Rumors often circulated that Tom Clancy's thrillers were so detailed in their descriptions of military and covert operations that the FBI had investigated the Baltimore novelist to determine his sources for works such as "The Hunt for Red October."
After Clancy's death in October 2013, The Baltimore Sun submitted a Freedom of Information Act request for any FBI files on Clancy. The FBI sent back 46 pages, including several redacted pages of background checks federal authorities had conducted.
But the checks weren't made because the FBI was suspicious. They were begun when the White House had a special job for Clancy.
A July 1989 memo from the FBI said the bureau was asked to investigate Clancy's background because he was being considered for a consultant position with the White House Space Council.
He had been recommended by Vice President Dan Quayle, who had met the author and believed Clancy could stir up public enthusiasm for the space program, according to a People magazine story from that year.
"I think they need people like me," Clancy says in the 1989 article, "and this will be my way of paying back a little of what I owe this country."
The FBI Baltimore field office was tasked with interviewing at least 20 people who knew Clancy, and the Washington metropolitan field office was to consult with the White House and Secret Service. Offices were told to "telephonically advise FBIHQ of any derogatory information."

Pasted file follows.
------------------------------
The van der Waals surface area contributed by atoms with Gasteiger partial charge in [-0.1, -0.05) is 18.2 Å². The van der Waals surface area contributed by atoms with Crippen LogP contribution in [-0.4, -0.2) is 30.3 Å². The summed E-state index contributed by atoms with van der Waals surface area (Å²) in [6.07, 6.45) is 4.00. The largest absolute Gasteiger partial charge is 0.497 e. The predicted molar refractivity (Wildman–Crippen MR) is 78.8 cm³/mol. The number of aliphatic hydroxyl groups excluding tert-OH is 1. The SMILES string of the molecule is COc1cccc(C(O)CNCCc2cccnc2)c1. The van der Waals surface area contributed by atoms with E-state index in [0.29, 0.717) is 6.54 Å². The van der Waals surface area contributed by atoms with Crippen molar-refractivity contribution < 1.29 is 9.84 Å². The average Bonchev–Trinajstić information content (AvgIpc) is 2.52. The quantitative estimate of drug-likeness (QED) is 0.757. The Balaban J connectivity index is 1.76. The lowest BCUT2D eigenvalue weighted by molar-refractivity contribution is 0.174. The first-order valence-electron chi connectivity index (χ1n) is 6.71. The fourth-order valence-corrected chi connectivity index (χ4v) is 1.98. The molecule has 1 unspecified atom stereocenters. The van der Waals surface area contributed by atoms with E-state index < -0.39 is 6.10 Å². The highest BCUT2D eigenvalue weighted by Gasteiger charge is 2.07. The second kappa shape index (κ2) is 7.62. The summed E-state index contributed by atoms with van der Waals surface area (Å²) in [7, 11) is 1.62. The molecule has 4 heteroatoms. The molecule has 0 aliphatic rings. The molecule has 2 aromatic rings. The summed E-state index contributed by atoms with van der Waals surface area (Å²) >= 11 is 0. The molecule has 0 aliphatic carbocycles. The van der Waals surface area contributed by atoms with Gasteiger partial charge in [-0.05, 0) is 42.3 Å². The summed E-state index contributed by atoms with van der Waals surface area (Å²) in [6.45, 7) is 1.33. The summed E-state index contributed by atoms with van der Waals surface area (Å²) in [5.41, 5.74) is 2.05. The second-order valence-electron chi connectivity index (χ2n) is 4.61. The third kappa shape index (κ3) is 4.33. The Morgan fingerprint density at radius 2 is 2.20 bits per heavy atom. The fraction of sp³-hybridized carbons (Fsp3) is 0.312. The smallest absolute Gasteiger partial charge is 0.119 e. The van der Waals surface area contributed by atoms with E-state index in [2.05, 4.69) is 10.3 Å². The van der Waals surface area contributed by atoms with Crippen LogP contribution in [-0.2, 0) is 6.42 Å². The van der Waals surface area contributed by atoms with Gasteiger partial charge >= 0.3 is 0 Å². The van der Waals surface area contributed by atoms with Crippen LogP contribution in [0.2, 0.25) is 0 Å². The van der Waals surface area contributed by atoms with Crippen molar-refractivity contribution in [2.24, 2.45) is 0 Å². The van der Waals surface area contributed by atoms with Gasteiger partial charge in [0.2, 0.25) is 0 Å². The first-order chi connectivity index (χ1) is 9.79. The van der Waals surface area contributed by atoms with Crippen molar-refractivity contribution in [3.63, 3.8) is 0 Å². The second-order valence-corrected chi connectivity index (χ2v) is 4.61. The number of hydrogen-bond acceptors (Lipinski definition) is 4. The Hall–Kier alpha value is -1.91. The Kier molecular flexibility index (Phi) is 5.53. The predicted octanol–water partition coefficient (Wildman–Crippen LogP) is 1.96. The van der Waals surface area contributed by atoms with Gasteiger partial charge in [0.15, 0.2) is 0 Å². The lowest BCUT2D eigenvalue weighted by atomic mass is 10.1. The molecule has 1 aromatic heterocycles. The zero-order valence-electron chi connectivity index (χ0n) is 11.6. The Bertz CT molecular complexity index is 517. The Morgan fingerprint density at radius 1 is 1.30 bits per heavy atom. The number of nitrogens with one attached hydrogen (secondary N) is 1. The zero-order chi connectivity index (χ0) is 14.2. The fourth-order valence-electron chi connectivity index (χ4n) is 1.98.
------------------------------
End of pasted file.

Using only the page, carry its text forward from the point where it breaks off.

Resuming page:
The background checks included an official academic record of Clancy from what is now Loyola University Maryland that showed that he graduated in 1969 with a bachelor's degree in English and a grade point average of 1.93.
Repeatedly, acquaintances vouched for Clancy, saying he was trustworthy, a good neighbor, honest and responsible. One person who had known Clancy for more than two decades said he "can't be bought."
One memo said Clancy "advised that he has had no contact with representatives of a foreign government except for visit by invitation to Soviet ships at Norfolk, Virginia, and to the Soviet Embassy. References favorably recommend. Former neighbors recommend. Credit check satisfactory. Arrest check negative."
Even though the FBI handled background checks, the agency's then-director, William S. Sessions, socialized with Clancy, according to letters from the late 1980s.
Their relationship included visits by Sessions to Clancy's home. On one visit, the author gave Sessions a document or copy of an apparent judge's order that he suspected was written in 1881 by the legendary Texas judge Roy Bean. Clancy asked the director to see if he could verify the letter's authenticity.
Sessions wrote back saying he had enlisted the help of the Department of Justice's law library and the New Mexico Archival Library, which believed the information on the document to be "folklore" or taken from a novel.
"Needless to say, this is an interesting subject that a lot of people enjoyed checking on and hearing the results," Sessions wrote on Nov. 3, 1989. "Thanks again for bringing it to my attention. It was good to see you Tuesday, and I thank you for your many kindnesses."
Sessions later wrote Clancy to ask him to speak in a "Distinguished Lecturer Series" at the FBI and join him for lunch. "I thoroughly enjoyed talking with you at dinner and at the premiere of the 'Hunt for Red October,'" Sessions wrote.
A year later, Sessions invited Clancy to the FBI's Senior Executive Retreat for a dinner, where he was asked to give an informal talk.
"Many thanks for your continued friendship and support of the FBI," Sessions wrote.